Motivationology began with the idea to put motivation first, and center, regarding life and decisions. Everyone has heard of motivational quotes, speeches, and photos, however, is there a study which truly focuses on motivation?
Motivation can benefit everyone since it is affected by self-fulfillment. Only de-motivation can be harmful. Know how to empower others as well as yourself. It’s a cultivatable skill.
If anyone has tried to influence or cause a person to do something worthwhile, then they should know the importance of motivation. With Motivationology, a person knows not only how to lead themselves, but also other people.
Motivation can be increased by Motivationology’s 32 tenants. They work together to create an ultimate theory of building resilience and causing true change. Resilience is major in Motivationology.
Often some theories will discuss de-motivating topics, however, motivation is encouraging and is unable to be manipulative. If a person follows Motivationology, there is no possibility of moving away from that person’s self-fulfillment.
Externalizing, moreover, is uncommonly taught, yet it can lead a person to reach potential, as well as to overcome hardships. You can control your situation, future, and environment.
Learn about survival, independence, self-defense, self-starting, economic and social aid, opportunities, cause and effect, and more in its tenants.
If Motivationology was a building, these tenants would be its scaffolding.
Interested in learning more?
Looking for something new?
Do any of these questions apply to you?
It’s time to flip this paradigm to something which can cause change, new outlooks, true opportunity, and adaptation. The environment, situation, other people, society, and numerous factors affect a person.
With this theory, you will see how people are affected the most externally and through experiences. Strengths should be emphasized, not weaknesses.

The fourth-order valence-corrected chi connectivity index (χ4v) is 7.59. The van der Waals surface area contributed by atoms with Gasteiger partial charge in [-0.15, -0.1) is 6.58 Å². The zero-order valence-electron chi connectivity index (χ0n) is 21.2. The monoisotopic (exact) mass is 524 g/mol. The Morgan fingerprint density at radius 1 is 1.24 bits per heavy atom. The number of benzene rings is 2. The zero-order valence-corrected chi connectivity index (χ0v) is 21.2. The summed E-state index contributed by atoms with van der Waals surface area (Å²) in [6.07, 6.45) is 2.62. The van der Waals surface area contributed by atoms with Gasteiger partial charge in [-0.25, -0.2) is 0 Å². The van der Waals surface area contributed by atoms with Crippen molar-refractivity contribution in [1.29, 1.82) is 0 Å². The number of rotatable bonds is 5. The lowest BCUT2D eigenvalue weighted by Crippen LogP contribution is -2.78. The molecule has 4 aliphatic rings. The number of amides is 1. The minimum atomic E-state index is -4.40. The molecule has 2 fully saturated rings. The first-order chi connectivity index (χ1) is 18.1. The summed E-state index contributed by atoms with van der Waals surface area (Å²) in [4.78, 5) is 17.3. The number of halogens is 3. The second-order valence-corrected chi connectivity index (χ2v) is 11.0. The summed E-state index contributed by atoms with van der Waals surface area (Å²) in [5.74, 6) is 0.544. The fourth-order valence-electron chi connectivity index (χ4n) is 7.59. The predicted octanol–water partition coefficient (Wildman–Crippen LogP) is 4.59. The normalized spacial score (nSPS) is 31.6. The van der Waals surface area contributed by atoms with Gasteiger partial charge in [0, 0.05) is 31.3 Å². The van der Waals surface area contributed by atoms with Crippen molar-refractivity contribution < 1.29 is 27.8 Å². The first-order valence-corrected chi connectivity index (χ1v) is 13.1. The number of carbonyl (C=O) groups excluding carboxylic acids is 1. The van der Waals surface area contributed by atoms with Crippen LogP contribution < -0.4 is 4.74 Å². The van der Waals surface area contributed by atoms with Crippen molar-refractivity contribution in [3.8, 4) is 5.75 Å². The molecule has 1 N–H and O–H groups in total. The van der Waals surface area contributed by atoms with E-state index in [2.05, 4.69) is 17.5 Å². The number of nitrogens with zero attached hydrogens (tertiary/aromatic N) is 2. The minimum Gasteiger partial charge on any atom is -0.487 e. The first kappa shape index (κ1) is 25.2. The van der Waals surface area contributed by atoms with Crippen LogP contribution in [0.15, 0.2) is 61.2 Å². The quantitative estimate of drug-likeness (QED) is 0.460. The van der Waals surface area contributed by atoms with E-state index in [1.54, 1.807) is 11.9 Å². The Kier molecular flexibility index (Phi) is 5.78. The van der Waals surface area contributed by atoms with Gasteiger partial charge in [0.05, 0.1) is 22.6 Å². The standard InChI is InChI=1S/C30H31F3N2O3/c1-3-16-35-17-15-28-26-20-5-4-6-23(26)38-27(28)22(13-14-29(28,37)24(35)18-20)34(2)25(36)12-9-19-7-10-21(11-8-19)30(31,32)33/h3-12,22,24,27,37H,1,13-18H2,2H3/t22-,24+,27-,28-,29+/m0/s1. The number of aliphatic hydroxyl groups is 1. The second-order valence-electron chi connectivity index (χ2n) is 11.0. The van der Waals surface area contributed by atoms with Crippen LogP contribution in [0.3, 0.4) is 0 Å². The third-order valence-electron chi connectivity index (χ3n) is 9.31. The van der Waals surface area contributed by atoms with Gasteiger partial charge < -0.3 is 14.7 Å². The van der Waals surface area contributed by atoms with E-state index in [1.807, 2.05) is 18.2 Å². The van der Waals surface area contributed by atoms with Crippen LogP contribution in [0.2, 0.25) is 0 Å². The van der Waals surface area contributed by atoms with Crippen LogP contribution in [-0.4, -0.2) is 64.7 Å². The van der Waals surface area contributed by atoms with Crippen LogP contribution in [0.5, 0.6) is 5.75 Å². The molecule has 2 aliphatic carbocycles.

Focusing inward causes people to blame themselves and focus on internal “flaws.” It roadblocks since there’s no emphasis on what they can do.
Focusing outward causes people to instead move in a proactive direction.
What can you or others do?
Motivation, although complex, involves taking actions, feeling empowered, and having plans for solutions.
A person can be motivated by other people, self-fulfillment, environment, socially, achievement, emulation, goals, choices, encouragement, causes, rewards, rights, freedoms, economically, survival, aid, situations, and numerous other factors.
In Motivationology, the focus is on mainly external influences on motivation. What outward views or actions can be taken? How can you motivate others or be motivated yourself? What is affecting motivation for you or others? What can be done for change?
Resilience. It lets you overcome adversities and bounce back.
What can you do to change the situation? What opportunities, actions, and solutions are there? By focusing outward, resilience is easier to achieve. Emulate overcomers. Use motivation to understand how to be resilient.
Spotlighting strengths instead of weaknesses, further, builds resilience. By focusing on strengths, the weaknesses, even if perceived, are minimized.